We’re inundated with suggestions about what to read while in quarantine: biographies of presidents, historical accounts of past pandemics, cookbooks with new recipes, and humorous accounts by nighttime comedians. But what we really crave is a well-written gossipy novel set in a luxurious resort populated by rich, shallow people we love to hate. If you were once a fan of Jacqueline Susann, whose Valley of the Dolls remains an all time bestseller, or Jackie Collins, author of Hollywood Wives (“Power! Sex! Money! Fame!”), then Phyllis Melhado’s The Spa at Lavender Lane, is the perfect escape you need now.
Melhado writes about what she knows, having once served as vice president of public relations for Estee Lauder. Located in Palm Springs, Lavender Lane provides A-type personalities a place to relax, exercise, eat healthy food, and, ultimately lose weight. The brainchild of Madame Nadia Demidovo, the spa is a favorite for models, corporate executives, and socialites who enjoy being pampered and have the resources to pay for excellent service.
As she has done so many times, Madame Demidovo prepares to welcome a new group of guests. First up is the former model Mavis Perkins, a spa regular, who begins her visit by complaining that her usual suite, which provides breathtaking views of the mountains, is occupied by someone else. Nadia is reluctant to reveal that Dr. Eleanor Franklin, CEO of Franklin Nutritionals, is still recovering from a botched plastic surgery, and is forced to extend her stay at Lavender Lane. But she shares enough with Mavis to defuse the situation.
Three of the other guests are first timers. Antoinette Etheridge (Toni), a buyer for women’s sportswear, is expecting, planning to co-parent with the father, Kevin, a designer who is gay, married, and shares Toni’s desire for a child. While Toni is excited about becoming a mother, so much else about her future remains up in the air. She’s worn out from her job and worried that she will never find Mr. Right, especially now when she’s pregnant. Texan Charlotte Tanner, has brought her teenage daughter, Lauren, hoping the spa stay will help them heal some of the rifts in their relationship. Lauren who has aspirations to become a model, is anorexic, while Charlotte hopes to lose the pounds she’s put on from her stress eating following her second divorce.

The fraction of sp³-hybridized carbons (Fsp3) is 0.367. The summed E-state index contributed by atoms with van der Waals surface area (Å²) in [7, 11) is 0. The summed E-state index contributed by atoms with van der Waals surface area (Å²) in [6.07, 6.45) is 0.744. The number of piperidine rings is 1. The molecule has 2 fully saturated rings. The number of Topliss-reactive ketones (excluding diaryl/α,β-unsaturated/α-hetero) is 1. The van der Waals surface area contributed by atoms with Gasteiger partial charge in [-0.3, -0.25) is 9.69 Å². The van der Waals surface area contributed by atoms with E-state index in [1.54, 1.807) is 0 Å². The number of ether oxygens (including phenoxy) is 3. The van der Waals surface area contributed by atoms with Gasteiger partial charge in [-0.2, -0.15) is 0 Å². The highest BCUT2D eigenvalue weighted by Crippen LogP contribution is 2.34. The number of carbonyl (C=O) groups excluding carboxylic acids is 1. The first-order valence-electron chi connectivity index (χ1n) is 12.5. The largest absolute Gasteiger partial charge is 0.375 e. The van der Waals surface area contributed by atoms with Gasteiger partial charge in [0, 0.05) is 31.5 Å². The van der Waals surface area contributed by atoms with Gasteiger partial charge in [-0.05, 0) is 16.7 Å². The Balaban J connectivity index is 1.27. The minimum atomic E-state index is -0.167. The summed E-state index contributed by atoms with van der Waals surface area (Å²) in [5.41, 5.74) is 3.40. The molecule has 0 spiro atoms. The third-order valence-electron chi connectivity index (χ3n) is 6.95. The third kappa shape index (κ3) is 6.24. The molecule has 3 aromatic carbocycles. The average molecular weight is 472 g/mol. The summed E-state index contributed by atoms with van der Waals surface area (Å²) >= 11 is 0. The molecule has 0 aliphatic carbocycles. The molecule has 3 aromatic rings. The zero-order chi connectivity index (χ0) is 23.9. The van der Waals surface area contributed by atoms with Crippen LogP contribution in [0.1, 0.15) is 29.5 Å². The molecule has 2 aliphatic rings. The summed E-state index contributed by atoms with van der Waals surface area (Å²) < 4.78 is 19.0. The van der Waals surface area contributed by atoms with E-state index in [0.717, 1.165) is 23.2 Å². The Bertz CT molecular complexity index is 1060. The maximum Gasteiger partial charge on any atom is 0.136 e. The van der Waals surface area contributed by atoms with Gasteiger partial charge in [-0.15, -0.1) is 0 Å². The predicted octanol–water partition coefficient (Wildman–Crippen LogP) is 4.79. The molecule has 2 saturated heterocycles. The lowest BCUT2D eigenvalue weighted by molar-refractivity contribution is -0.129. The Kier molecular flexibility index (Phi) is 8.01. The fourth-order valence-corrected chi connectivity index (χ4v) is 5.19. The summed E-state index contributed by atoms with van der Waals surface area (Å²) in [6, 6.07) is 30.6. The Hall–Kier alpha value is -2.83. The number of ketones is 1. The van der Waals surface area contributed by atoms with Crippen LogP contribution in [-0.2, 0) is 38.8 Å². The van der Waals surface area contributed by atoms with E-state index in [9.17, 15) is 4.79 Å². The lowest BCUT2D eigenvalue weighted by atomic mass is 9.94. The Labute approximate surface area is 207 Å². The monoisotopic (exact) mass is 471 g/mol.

The spa’s assistant director is Phoebe Bancroft, a British woman who believes the time has come for her to share in Lavender Lane’s profits. Before Phoebe can arrange a meeting, Nadia is found in her suite, dead from a possible heart attack. The question of who will inherit Lavender Lane is quickly answered when Nadia’s will reveals she has a son who knows nothing about her existence. Peter Culvane, a successful lawyer in Boston, is stunned to learn, not only that Nadia is his biological mother, but that she has left him Lavender Lane. Eleanor Franklin breaks the news to Peter over the phone and he is soon on a plane for California.
Even the appearance of Peter doesn’t quell Mavis’ desire to take advantage of Nadia’s death. And once the very attractive Peter arrives on the scene, Mavis is even more determined to force some sort of merger. Charlotte and Toni also have ideas for how they might become involved in Lavender lane’s future. And Phoebe, of course, is the one with the most to lose. Having been at the spa for more than 20 years, she not only enjoys the work but considers Lavender Lane her home. What will happen if Peter sells the spa and there’s no room for her?
All works out in the end, although there are many bumps along the way, including a rescue. Melhado’s descriptions of the spa – the treatment rooms, the fragrances, the music, even the food – will be familiar to anyone who has ever visited a spa, whether for a few days or a few hours. Since we can’t visit one now, The Spa at Lavender Lane is the next best thing. You can read about presidents later.
Author photo: Skrebneski
The Spa at Lavender Lane